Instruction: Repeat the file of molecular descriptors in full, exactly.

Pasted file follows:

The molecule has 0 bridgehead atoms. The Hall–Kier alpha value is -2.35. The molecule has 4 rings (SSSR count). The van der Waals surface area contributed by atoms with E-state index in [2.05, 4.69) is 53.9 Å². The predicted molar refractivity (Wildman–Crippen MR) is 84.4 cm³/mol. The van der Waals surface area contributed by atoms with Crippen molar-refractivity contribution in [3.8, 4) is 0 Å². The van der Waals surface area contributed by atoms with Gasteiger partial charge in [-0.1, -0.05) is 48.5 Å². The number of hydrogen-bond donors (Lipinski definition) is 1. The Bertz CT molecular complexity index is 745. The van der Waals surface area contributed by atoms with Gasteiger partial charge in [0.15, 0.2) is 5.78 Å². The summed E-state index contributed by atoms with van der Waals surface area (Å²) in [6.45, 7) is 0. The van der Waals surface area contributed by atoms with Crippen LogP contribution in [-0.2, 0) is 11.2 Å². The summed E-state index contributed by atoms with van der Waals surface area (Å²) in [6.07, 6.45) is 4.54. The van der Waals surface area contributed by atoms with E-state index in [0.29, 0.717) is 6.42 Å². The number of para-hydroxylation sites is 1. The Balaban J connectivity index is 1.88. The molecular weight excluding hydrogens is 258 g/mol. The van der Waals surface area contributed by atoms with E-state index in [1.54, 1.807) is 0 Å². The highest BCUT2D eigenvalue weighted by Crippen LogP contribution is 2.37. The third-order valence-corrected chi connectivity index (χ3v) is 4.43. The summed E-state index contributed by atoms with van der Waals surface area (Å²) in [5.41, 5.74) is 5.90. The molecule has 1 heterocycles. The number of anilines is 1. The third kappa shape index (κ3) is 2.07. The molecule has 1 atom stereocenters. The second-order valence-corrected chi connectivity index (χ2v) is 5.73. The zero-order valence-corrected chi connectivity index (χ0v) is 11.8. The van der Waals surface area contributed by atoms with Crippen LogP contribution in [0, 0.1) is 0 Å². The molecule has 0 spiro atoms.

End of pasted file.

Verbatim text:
The molecule has 0 bridgehead atoms. The Hall–Kier alpha value is -2.35. The molecule has 4 rings (SSSR count). The van der Waals surface area contributed by atoms with E-state index in [2.05, 4.69) is 53.9 Å². The predicted molar refractivity (Wildman–Crippen MR) is 84.4 cm³/mol. The van der Waals surface area contributed by atoms with Crippen molar-refractivity contribution in [3.8, 4) is 0 Å². The van der Waals surface area contributed by atoms with Gasteiger partial charge in [-0.1, -0.05) is 48.5 Å². The number of hydrogen-bond donors (Lipinski definition) is 1. The Bertz CT molecular complexity index is 745. The van der Waals surface area contributed by atoms with Gasteiger partial charge in [0.15, 0.2) is 5.78 Å². The summed E-state index contributed by atoms with van der Waals surface area (Å²) in [6.45, 7) is 0. The van der Waals surface area contributed by atoms with Crippen LogP contribution in [-0.2, 0) is 11.2 Å². The summed E-state index contributed by atoms with van der Waals surface area (Å²) in [6.07, 6.45) is 4.54. The van der Waals surface area contributed by atoms with E-state index in [0.29, 0.717) is 6.42 Å². The number of para-hydroxylation sites is 1. The Balaban J connectivity index is 1.88. The molecular weight excluding hydrogens is 258 g/mol. The van der Waals surface area contributed by atoms with E-state index in [1.54, 1.807) is 0 Å². The highest BCUT2D eigenvalue weighted by Crippen LogP contribution is 2.37. The third-order valence-corrected chi connectivity index (χ3v) is 4.43. The summed E-state index contributed by atoms with van der Waals surface area (Å²) in [5.41, 5.74) is 5.90. The molecule has 1 heterocycles. The number of anilines is 1. The third kappa shape index (κ3) is 2.07. The molecule has 1 atom stereocenters. The second-order valence-corrected chi connectivity index (χ2v) is 5.73. The zero-order valence-corrected chi connectivity index (χ0v) is 11.8. The van der Waals surface area contributed by atoms with Crippen LogP contribution in [0, 0.1) is 0 Å². The molecule has 0 spiro atoms.